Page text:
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Enhanced Fitness Conferred by Naturally Occurring Variation in the Circadian Clock

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Science  07 Nov 2003:
Vol. 302, Issue 5647, pp. 1049-1053
DOI: 10.1126/science.1082971

Abstract

Natural variation in clock parameters is necessary for the circadian clock to contribute to organismal fitness over a broad geographic range. Considerable variation is evident in the period, phase, and amplitude of 150 Arabidopsis accessions, and the period length is correlated with the day length at the latitude of origin, implying the adaptive significance of correctly regulated circadian timing. Quantitative trait loci analysis of recombinant inbred lines indicates that multiple loci interact to determine period, phase, and amplitude. The loss-of-function analysis of each member of the ARABIDOPSIS PSEUDO-RESPONSE REGULATOR family suggests that they are candidates for clock quantitative trait loci.

The circadian clock optimizes the relationship, or phase angle, between biological activities and the dawn and dusk, thereby allowing specific biological activities to occur at precise times of day, or phases (1). Hallmarks of the circadian clock are that it persists without environmental time cues and it maintains a period of about 24 hours, which is theorized to enhance fitness (2). Indeed, an intact circadian clock confers greater fitness in Arabidopsis thaliana, Drosophila melanogaster, and Tamias striatus (chipmunk) (35). In Synechococcus elongatus (a cyanobacterium), free-running period affects fitness (6). The Drosophila clock component PERIOD displays a robust latitudinal cline in the length of a Thr-Gly repeat, where the southern variant better maintains a 24-hour period at higher temperatures (7). Apparently, natural variation of the circadian clock can contribute to variations in fitness within specific environments (8).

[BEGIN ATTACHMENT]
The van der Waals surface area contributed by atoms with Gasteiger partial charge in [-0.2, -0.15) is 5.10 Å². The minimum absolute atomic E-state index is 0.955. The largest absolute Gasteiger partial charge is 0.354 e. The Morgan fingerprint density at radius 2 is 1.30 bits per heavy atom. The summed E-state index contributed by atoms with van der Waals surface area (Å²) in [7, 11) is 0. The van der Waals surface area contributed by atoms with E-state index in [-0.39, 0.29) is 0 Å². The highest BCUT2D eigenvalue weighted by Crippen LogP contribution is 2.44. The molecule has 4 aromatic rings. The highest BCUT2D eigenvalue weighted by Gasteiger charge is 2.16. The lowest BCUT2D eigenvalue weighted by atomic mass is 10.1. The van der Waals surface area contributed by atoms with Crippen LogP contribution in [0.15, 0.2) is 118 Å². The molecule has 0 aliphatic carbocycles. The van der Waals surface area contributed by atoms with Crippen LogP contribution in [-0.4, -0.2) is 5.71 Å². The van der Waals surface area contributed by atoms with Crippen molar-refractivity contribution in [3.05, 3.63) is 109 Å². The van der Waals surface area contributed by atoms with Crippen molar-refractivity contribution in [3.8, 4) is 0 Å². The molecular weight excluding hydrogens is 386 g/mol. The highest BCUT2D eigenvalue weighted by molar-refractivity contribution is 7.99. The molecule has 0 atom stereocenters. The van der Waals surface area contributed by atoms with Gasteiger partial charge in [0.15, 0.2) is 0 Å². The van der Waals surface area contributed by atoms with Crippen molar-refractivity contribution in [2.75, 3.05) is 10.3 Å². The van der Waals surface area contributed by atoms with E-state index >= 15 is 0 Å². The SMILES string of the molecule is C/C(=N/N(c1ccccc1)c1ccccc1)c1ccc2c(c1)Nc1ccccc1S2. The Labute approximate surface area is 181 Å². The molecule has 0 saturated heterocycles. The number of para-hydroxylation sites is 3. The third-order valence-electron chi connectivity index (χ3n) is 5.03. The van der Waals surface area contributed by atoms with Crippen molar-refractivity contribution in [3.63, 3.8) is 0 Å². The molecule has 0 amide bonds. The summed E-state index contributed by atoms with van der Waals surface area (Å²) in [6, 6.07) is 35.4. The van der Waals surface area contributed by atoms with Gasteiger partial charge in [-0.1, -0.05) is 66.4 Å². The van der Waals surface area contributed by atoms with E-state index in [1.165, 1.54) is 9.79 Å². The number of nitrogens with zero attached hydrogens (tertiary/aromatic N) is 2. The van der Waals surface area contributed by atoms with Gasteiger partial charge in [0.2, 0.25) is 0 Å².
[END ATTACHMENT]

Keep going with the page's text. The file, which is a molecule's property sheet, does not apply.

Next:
We surveyed clock-mediated leaf movement for natural variation of three circadian parameters—period, phase, and amplitude— in a global collection of 150 A. thaliana accessions. The period is the time required to progress through one circadian cycle, the phase is the time when the leaves are maximally pointing upward, and the amplitude is the vertical distance that a leaf travels. Circadian parameters were evaluated by fast Fourier transform nonlinear least squares (9). Figure 1A illustrates two Arabidopsis accessions that display both period and phase differences. As a result of these differences, the maximal leaf position occurs at two distinct times of day in conditions of continuous light and temperature. This collection of accessions shows considerable variation in period (22.0 to 28.5 hours), phase (10.1 to 20.4 hours), and amplitude (14.13 to 113.90 arbitrary units) (Fig. 1, C, E, and G; table S1). One accession, Sierra Alhambra (Sah-0), displayed no circadian clock–mediated leaf movement (statistically and visually; table S1).

Fig. 1.

Natural variation in the Arabidopsis circadian clock. (A) Average leaf-movement rhythms (n = 6) for two Arabidopsis accessions, Fl-1 (period: 25.57 hours; phase: 17.63 hours) and Trinity (period: 23.79 hours; phase: 10.10 hours). (B) Average leaf-movement rhythms (n = 6) for the Col-Ler RIL parental lines, Col (period: 24.40 hours; phase: 16.02 hours) and Ler (period: 23.16 hours; phase: 16.57 hours). (C and D) Circadian period for (C) 150 Arabidopsis accessions and (D) 76 Col-Ler RILs. (E and F) Phase plotted against the strength of the rhythm for (E) 150 Arabidopsis accessions and (F) 76 Col-Ler RILs. Phase is normalized to period length and plotted on a 24-hour circadian clock face. Strength of the rhythm, expressed as relative amplitude error (RAE), is plotted along the radius with the strongest rhythms (RAE = 0) at the outer edge of the circle and weakest rhythms (RAE = 1) at the center. (G and H) Amplitude of the leaf movement rhythmsfor (G) 150 Arabidopsis accessions and (H) 76 Col-Ler RILs. Data represent at least two independent experiments.

Because the primary function of a circadian oscillator is to synchronize an organism with its specific environment, circadian parameters may show environmental dependence. We observed a positive relationship between the period of clock-mediated leaf movement and the recorded latitude of the Arabidopsis accessions, particularly at high (>50°) latitudes (fig. S1D). In Arabidopsis, latitudinal clines have been observed in sensitivity to light (10) and in rosette and seed size (11). The relationship between latitude and day length is curvilinear; accordingly, we calculated day length at the latitude of origin and observed a highly significant correlation between day length and period (Fig. 2A). There were no other significant correlations of any clock parameter (period, phase, or amplitude) with day length or with the latitude, longitude, or altitude of the accessions (fig. S1).

Fig. 2.